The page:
About this book
For four decades the evolution of integrated circuits has followed Moore’s law, according to which the number of transistors per square millimeter of silicon doubles every 18 months. At the same time transistors have become faster, making possible ever-increasing clock rates in digital circuits. This trend seems set to continue for at least another decade without slowing down. Thus, in the near future the processing power of digital circuits will continue to increase at an accelerating pace. For analog circuits the evolution of technology is not as beneficial. Thus, there is a trend to move signal processing functions from the analog domain to the digital one, which, besides allowing for a higher level of accuracy, provides savings in power consumption and silicon area, increases robustness, speeds up the design process, brings flexibility and programmability, and increases the possibilities for design reuse. In many applications the input and output signals of the system are inherently analog, preventing all-digital realizations; at the very least a conversion between analog and digital is needed at the - terfaces. Typically, moving the analog-digital boundary closer to the outside world increases the bit rate across it. In telecommunications systems the trend to boost bit rates is based on - ploying widerbandwidths and a higher signal-to-noise ratio. At the same time radio architectures in many applications are evolving toward software-defined radio, one of the main characteristics of which is the shifting of the anal- digital boundary closer to the antenna.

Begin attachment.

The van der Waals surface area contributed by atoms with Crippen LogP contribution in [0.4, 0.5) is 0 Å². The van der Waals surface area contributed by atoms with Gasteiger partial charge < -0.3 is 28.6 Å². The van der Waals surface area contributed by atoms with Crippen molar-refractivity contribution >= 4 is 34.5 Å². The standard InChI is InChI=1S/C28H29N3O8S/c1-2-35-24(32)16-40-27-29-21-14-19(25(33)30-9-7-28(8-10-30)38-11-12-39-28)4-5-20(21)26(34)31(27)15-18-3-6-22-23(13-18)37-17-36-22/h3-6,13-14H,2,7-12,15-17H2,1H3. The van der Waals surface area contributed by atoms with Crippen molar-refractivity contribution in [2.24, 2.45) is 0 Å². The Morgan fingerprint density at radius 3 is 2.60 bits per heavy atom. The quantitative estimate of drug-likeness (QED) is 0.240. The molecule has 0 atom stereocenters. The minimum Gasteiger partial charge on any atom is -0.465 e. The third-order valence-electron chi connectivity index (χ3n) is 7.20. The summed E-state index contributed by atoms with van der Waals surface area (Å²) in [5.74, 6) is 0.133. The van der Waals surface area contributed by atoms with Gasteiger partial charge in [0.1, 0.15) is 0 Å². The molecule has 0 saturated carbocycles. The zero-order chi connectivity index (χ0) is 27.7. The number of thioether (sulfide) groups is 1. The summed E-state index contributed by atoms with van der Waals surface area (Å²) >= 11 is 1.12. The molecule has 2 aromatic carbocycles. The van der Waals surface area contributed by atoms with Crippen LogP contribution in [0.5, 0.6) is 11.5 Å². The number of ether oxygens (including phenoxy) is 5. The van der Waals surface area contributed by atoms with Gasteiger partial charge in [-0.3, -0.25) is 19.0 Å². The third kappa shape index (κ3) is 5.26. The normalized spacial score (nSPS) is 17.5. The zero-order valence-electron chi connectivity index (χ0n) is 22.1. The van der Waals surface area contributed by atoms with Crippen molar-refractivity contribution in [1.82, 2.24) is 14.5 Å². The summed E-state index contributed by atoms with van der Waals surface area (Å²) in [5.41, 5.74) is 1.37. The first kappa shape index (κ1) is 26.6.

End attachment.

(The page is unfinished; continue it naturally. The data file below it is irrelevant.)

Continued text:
CMOS Standard Transistor communication electronics integrated circuit metal-oxide-semiconductor transistor single-electron transistor static-induction transistor